The BioHealth Capital Region (BHCR) experienced significant change in 2019 that has set the table for an intriguing 2020.
How 2020 plays out across the region is unknown.
However, if you’ve followed BioBuzz throughout the past year, it is abundantly clear that workforce development strategy, investment, and support will be a critical issue for the next decade in the BHCR. In addition to change and growth across more traditional life science sectors, the ascension of personalized medicine within the region, which includes a host of new and growing regenerative medicine, cell therapy, and gene therapy companies, has transformed the region’s workforce needs.
How the region develops its workforce to support traditional life science growth and adjusts—or, for that matter, does not—to the accelerating growth in the cell and gene therapy sector is a big unknown and an even bigger, ongoing challenge. Developing talent for the emerging cell and gene therapy industry is just one piece of the region’s workforce development puzzle, albeit a crucial one.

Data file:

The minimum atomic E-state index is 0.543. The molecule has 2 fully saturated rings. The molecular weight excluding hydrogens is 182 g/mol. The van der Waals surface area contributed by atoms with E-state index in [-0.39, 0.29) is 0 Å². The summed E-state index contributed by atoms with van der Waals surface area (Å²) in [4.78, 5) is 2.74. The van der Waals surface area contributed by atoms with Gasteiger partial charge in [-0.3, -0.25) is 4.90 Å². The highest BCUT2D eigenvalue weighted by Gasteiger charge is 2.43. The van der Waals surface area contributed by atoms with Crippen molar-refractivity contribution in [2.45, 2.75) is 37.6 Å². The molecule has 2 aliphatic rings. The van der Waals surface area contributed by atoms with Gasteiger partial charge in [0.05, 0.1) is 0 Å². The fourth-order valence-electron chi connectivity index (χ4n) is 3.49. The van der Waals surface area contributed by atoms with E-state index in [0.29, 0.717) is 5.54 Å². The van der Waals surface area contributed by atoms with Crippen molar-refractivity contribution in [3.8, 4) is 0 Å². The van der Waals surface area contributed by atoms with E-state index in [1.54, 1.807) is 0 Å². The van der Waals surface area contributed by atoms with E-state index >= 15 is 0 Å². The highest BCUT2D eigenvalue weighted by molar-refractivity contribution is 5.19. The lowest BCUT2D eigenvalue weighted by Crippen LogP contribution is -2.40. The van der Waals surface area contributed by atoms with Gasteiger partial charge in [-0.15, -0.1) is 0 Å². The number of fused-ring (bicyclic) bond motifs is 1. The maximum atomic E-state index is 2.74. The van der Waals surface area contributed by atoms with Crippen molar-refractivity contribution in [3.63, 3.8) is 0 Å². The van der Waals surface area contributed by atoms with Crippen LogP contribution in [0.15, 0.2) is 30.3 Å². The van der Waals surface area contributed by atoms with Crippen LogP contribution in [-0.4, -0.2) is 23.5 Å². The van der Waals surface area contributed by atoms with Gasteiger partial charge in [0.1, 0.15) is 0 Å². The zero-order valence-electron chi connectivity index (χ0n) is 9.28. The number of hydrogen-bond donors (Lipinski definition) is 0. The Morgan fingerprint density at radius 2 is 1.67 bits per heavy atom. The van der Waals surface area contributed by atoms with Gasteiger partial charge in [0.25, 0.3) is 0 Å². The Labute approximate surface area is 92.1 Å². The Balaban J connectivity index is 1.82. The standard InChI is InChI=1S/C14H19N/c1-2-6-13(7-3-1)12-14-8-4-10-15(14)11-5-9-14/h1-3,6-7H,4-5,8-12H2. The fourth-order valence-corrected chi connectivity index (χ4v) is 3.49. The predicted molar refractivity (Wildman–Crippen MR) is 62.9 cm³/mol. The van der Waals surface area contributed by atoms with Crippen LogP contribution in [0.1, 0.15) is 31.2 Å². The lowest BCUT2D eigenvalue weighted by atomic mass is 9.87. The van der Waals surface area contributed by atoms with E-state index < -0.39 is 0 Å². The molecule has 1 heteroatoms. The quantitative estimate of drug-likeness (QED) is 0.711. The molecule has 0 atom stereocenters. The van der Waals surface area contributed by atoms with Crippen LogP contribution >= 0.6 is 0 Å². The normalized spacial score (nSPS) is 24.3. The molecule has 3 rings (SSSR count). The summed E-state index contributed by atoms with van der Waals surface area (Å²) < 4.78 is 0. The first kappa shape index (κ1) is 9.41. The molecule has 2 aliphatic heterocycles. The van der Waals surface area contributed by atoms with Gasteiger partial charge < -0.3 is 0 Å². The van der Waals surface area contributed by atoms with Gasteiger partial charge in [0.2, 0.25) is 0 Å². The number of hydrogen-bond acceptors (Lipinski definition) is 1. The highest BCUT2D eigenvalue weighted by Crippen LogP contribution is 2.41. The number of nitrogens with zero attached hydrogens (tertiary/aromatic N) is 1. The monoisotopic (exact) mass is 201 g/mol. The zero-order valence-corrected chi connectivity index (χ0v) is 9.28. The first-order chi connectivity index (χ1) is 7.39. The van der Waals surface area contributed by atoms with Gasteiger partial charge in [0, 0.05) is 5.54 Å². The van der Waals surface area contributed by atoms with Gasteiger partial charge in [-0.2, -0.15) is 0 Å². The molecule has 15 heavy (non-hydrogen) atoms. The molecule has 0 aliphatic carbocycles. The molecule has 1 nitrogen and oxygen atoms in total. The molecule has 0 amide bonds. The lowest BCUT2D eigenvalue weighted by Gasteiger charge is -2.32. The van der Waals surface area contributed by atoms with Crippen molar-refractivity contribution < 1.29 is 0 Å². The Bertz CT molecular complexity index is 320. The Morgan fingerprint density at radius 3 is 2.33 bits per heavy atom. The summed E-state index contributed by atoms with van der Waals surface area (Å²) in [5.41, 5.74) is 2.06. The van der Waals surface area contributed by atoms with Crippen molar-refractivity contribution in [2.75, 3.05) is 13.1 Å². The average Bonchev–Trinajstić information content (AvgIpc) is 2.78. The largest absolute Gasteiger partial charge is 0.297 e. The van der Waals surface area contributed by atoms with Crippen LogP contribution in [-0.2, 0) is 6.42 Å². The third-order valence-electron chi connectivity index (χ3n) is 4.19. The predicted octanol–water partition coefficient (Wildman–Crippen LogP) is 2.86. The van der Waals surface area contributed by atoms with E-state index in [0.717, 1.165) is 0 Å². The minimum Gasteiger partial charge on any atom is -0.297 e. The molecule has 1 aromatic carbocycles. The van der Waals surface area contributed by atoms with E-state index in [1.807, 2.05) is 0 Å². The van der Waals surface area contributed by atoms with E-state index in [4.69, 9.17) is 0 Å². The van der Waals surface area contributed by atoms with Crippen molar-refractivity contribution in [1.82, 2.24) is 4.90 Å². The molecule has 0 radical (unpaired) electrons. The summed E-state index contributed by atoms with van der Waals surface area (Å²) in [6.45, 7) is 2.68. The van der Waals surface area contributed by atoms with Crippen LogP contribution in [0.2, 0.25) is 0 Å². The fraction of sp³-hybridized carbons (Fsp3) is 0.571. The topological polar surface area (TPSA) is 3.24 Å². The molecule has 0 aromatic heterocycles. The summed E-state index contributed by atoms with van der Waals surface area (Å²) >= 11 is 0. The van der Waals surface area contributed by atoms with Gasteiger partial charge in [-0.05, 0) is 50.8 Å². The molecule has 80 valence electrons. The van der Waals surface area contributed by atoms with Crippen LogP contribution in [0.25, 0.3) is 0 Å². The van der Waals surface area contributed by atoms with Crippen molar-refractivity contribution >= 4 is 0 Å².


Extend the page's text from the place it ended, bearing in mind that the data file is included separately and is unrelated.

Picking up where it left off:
A cohesive, well-funded workforce development strategy that brings together industry, government, academia and various life science support organizations is essential to retain and attract the talent needed to keep the BHCR healthy and growing. The region has made real progress in talent development; the BHCR has one of the deepest, most skilled and highly educated workforces in the world. However, as science and technology advances, biohealth clusters like the BHCR need to be agile enough to stay ahead of the innovation curve.
Workforce challenges remain to be overcome, including balancing collaboration with competition for talent, expanding the talent pipeline and securing the funding required to support essential workforce development programs across the BHCR.
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